I was at the meeting of the East Devon Local Plan Panel at the Knowle in Sidmouth this morning (18th October). Following the work the panel completed on our villages and rural area last week, the emphasis today moved towards the challenges which we will face as our community grows older, particulalry the increased demand for healthcare and the need to plan for appropriate healthcare support for our existing population, any population increase and the change in the ‘age’ of our communities.
Guest speaker Tamara Powderley put the challenge in stark focus when she stated that the proportion of our population over 85 years old, was significantly higher than the rest of the country. She said that we are facing the challenges now that the rest of the country will face in twenty years time and that the proportion of our population over 85 will increase further.
What was perhaps not specifically addressed was the unique challenges we face in Trinity, with no major hospital within 30 miles and Exeter, Taunton and Dorchester equidistant…..Are you comfortable with the healthcare support to our area?
The press release from the meeting is below;
“PANEL HEARS ABOUT NEED FOR CARE HUBS AND FLEXIBLE HOUSING
Building with older population in mind
THE PANEL of Councillors working on a planning blueprint for East Devon this week heard about the importance of providing for an increasingly elderly population and how new homes should be flexible enough to cater for people with disabilities.
The need to provide affordable housing for young local families is still high on the list of priorities too.
Members working on a new Local Plan also discussed renewable energy and climate change, commented on the Government’s draft National Planning Policy Framework (NPPF) and indicated how they intend to inform local people about the latest blueprint for East Devon.
At Tuesday’s meeting of EDDC’s Local Development Framework (LDF) Panel, guest speaker Tamara Powderley from NHS Devon stressed the importance of supporting independent living for the elderly, as the proportion of East Devon’s over 85s looks set to rise steeply.
The meeting at EDDC’s Sidmouth headquarters was the latest in a series designed to produce a planning guidance document running from 2011 for the next 15 years to 2026.
Tamara Powderley said future planning policy should seek to introduce localised care hubs, where elderly patients could consult their GP as well as having access to social care and respite care.
She also urged councillors to encourage builders to use flexible designs in new homes so that walls and doorways could be moved or widened to accommodate people with mobility problems.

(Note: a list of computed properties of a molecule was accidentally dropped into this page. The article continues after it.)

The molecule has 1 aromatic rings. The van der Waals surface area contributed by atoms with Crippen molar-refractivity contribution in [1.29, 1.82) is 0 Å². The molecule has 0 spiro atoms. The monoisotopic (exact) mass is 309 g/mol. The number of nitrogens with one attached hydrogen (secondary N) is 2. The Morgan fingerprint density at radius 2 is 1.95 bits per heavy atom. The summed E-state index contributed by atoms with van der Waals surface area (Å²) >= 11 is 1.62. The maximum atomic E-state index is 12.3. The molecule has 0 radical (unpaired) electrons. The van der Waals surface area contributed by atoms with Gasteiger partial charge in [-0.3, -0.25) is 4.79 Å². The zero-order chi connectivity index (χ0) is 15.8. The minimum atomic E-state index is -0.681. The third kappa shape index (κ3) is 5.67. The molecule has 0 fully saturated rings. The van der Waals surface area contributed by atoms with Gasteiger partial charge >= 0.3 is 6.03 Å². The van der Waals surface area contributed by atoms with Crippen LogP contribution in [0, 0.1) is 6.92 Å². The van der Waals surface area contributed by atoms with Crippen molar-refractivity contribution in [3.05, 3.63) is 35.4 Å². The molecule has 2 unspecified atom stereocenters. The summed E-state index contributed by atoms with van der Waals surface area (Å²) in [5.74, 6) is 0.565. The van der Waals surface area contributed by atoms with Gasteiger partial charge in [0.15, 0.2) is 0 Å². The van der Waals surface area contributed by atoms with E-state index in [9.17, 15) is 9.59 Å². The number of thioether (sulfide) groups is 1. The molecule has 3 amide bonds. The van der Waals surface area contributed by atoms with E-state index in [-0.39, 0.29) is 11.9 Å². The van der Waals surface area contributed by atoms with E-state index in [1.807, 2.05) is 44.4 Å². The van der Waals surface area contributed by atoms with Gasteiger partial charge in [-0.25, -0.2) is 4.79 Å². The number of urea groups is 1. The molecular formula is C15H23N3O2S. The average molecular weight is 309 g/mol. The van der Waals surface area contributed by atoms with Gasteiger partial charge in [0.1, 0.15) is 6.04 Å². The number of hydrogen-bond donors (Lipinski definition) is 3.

The new Local Plan will contain a chapter on Renewable Energy and Climate Change. On Tuesday, Panel Members heard about the importance of sustainable design and construction methods.
A report stated: “In addressing climate change and energy security, the planning process can not only reduce the risks, but can help to turn them into opportunities for local businesses, giving East Devon a competitive advantage and helping it to prosper in the future. The implementation of planning policy at a local level is crucial to deliver the radical reductions in energy demand and greenhouse gas emissions required to support the national transition to a Low Carbon Economy.
“Proposals for new development will be expected to demonstrate how sustainable design and construction methods will be incorporated, specifically, through the use of landform, layout, building orientation, massing and landscaping. The proposals must also demonstrate how the development will be resilient to the impacts of climate change”.
The Panel has agreed a two-page letter that has been sent to the Department for Communities and Local Government, setting out East Devon’s thoughts on the draft NPPF document.
Among the recommendations from EDDC are balancing the economic role of sustainable development with social and environmental considerations and greater emphasis on protecting the vitality of rural areas whilst conserving Areas of Outstanding Natural Beauty.
The letter asks for clearer guidance on how the Government will view ‘land supply’ – the stock of proposed development land looking five years ahead – and suggests that the Government’s insistence on a one-size-fits-all Local Plan could render the proposed Neighbourhood Plans irrelevant.
The LDF Panel will spend the next few weeks refining and firming up its proposals before once again engaging with the public during December and January.
The consultation strategy for the final draft will use advertising, press releases, Facebook and letters to key groups to make people aware of the opportunity they have to comment. There will be paper-based or online options for submitting feedback.
Councillor Mike Allen, Chairman of the LDF Panel, said after Tuesday’s meeting: “The LDF process is now much more transparent, with members of the public able to attend meetings and opportunities for some of them to speak. We have taken on board the comments of individuals, groups and parish councils. In the spirit of this improved openness, we will be inviting people to have a final say on the latest draft during December and January before the finished report goes to the Government later in 2012”.
Next week, the Panel will set out their vision for the right balance of homes, job creation and protection of the landscape in a volatile economic environment. The meeting is at the Knowle, Sidmouth, next Tuesday 25th October and starts at 2.00pm. Members of the public and press are welcome.